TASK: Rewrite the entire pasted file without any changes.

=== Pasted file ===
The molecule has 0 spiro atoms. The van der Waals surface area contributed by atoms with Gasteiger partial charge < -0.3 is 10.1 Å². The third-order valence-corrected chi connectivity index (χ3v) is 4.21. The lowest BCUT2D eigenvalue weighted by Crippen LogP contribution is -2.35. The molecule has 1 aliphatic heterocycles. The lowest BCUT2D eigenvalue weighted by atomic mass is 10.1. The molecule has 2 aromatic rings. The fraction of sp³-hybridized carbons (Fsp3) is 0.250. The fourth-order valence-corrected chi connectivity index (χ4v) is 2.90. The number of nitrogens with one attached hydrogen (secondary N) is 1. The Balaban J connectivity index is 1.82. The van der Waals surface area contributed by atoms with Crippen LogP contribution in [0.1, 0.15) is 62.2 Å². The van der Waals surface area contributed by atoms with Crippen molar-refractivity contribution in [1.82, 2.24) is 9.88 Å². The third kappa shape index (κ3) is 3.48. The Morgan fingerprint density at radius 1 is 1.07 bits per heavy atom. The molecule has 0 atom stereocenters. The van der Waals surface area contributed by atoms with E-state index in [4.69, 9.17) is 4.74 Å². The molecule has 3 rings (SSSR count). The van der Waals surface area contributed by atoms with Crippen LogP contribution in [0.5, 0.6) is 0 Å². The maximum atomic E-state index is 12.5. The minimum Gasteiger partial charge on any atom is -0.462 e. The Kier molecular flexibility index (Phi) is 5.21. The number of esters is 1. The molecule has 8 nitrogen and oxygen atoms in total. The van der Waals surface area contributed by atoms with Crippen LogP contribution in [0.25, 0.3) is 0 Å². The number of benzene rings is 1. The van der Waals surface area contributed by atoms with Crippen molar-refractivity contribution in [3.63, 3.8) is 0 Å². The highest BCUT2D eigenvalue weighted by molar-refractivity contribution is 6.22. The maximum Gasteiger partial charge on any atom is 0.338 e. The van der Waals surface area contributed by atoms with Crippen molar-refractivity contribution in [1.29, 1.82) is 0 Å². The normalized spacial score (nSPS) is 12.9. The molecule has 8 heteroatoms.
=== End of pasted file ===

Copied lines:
The molecule has 0 spiro atoms. The van der Waals surface area contributed by atoms with Gasteiger partial charge < -0.3 is 10.1 Å². The third-order valence-corrected chi connectivity index (χ3v) is 4.21. The lowest BCUT2D eigenvalue weighted by Crippen LogP contribution is -2.35. The molecule has 1 aliphatic heterocycles. The lowest BCUT2D eigenvalue weighted by atomic mass is 10.1. The molecule has 2 aromatic rings. The fraction of sp³-hybridized carbons (Fsp3) is 0.250. The fourth-order valence-corrected chi connectivity index (χ4v) is 2.90. The number of nitrogens with one attached hydrogen (secondary N) is 1. The Balaban J connectivity index is 1.82. The van der Waals surface area contributed by atoms with Crippen LogP contribution in [0.1, 0.15) is 62.2 Å². The van der Waals surface area contributed by atoms with Crippen molar-refractivity contribution in [1.82, 2.24) is 9.88 Å². The third kappa shape index (κ3) is 3.48. The Morgan fingerprint density at radius 1 is 1.07 bits per heavy atom. The molecule has 0 atom stereocenters. The van der Waals surface area contributed by atoms with E-state index in [4.69, 9.17) is 4.74 Å². The molecule has 3 rings (SSSR count). The van der Waals surface area contributed by atoms with Crippen LogP contribution in [0.5, 0.6) is 0 Å². The maximum atomic E-state index is 12.5. The minimum Gasteiger partial charge on any atom is -0.462 e. The Kier molecular flexibility index (Phi) is 5.21. The number of esters is 1. The molecule has 8 nitrogen and oxygen atoms in total. The van der Waals surface area contributed by atoms with Crippen LogP contribution in [0.25, 0.3) is 0 Å². The number of benzene rings is 1. The van der Waals surface area contributed by atoms with Crippen molar-refractivity contribution in [3.63, 3.8) is 0 Å². The highest BCUT2D eigenvalue weighted by molar-refractivity contribution is 6.22. The maximum Gasteiger partial charge on any atom is 0.338 e. The van der Waals surface area contributed by atoms with Crippen molar-refractivity contribution in [1.29, 1.82) is 0 Å². The normalized spacial score (nSPS) is 12.9. The molecule has 8 heteroatoms.